Scientists find microplastics in fresh Antarctic snow for first time

Scientists find microplastics in fresh Antarctic snow for first time
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Melbourne: Scientists have found microplastics -- plastic pieces much smaller than a grain of rice - in freshly fallen Antarctic snow for the first time, which they said has the potential to influence the climate by accelerating melting of ice.

The findings, published recently in The Cryosphere journal, bring to light a serious threat to the Antarctic region.

Previous studies have found that microplastics have negative impacts on the health of the environment, limiting growth, reproduction, and general biological functions in organisms, as well as negative implications for humans.

In late 2019, Alex Aves, a PHD student at the University of Canterbury in New Zealand collected snow samples from the Ross Ice Shelf in Antarctica.

At the time, there had been few studies investigating the presence of microplastics in the air, and it was unknown how widespread this problem was, the researchers said.

"When Alex travelled to Antarctica in 2019, we were optimistic that she wouldn't find any microplastics in such a pristine and remote location," said Laura Revell, Associate Professor at the University of Canterbury.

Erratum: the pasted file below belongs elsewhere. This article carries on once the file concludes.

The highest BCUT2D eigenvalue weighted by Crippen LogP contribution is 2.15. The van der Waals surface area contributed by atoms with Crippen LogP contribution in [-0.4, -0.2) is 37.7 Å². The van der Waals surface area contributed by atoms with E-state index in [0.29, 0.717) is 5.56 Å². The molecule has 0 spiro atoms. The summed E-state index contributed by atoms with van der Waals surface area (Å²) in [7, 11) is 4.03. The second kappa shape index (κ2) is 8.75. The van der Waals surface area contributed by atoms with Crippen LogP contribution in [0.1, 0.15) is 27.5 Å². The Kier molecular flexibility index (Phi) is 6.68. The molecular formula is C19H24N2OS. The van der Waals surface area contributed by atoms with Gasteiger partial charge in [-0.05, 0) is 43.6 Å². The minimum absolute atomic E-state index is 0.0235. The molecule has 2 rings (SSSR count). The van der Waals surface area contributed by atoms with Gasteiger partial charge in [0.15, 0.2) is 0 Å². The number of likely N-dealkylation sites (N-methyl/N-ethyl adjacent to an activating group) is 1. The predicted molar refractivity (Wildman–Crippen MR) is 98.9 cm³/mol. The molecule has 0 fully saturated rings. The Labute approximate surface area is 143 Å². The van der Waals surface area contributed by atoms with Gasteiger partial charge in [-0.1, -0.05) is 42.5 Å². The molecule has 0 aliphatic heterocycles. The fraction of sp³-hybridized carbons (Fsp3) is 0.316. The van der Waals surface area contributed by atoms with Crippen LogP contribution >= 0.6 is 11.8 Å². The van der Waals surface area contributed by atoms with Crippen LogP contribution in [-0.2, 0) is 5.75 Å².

Once back in the lab, the researchers found that there were plastic particles in every sample from the remote sites on the Ross Ice Shelf too, and that the findings would be of global significance.

"It is incredibly sad but finding microplastics in fresh Antarctic snow highlights the extent of plastic pollution into even the most remote regions of the world," Aves said.

"We collected snow samples from 19 sites across the Ross Island region of Antarctica and found microplastics in all of these," she added.

On a wider scale, the presence of microplastic particles in the air has the potential to influence the climate by accelerating melting of snow and ice, the researchers said.

Aves analysed snow samples using a chemical analysis technique to identify the type of plastic particles present.

The plastic particles were also looked at under a microscope to identify their colour, size and shape.

The researchers found an average of 29 microplastic particles per litre of melted snow, which is higher than marine concentrations reported previously from the surrounding Ross Sea and in Antarctic sea ice.

Just next to the scientific bases on Ross Island, Scott Base, and McMurdo Station, the largest station in Antarctica, the density of microplastics was nearly three-times higher, with similar concentrations to those found in Italian glacier debris, they said.

There were 13 different types of plastic found, with the most common being PET, commonly used to make soft drink bottles and clothing.

The possible sources of microplastics were examined.

Atmospheric modelling suggested microplastics may have travelled thousands of kilometres through the air, however it is likely that the presence of humans in Antarctica has established a microplastic 'footprint', the researchers added.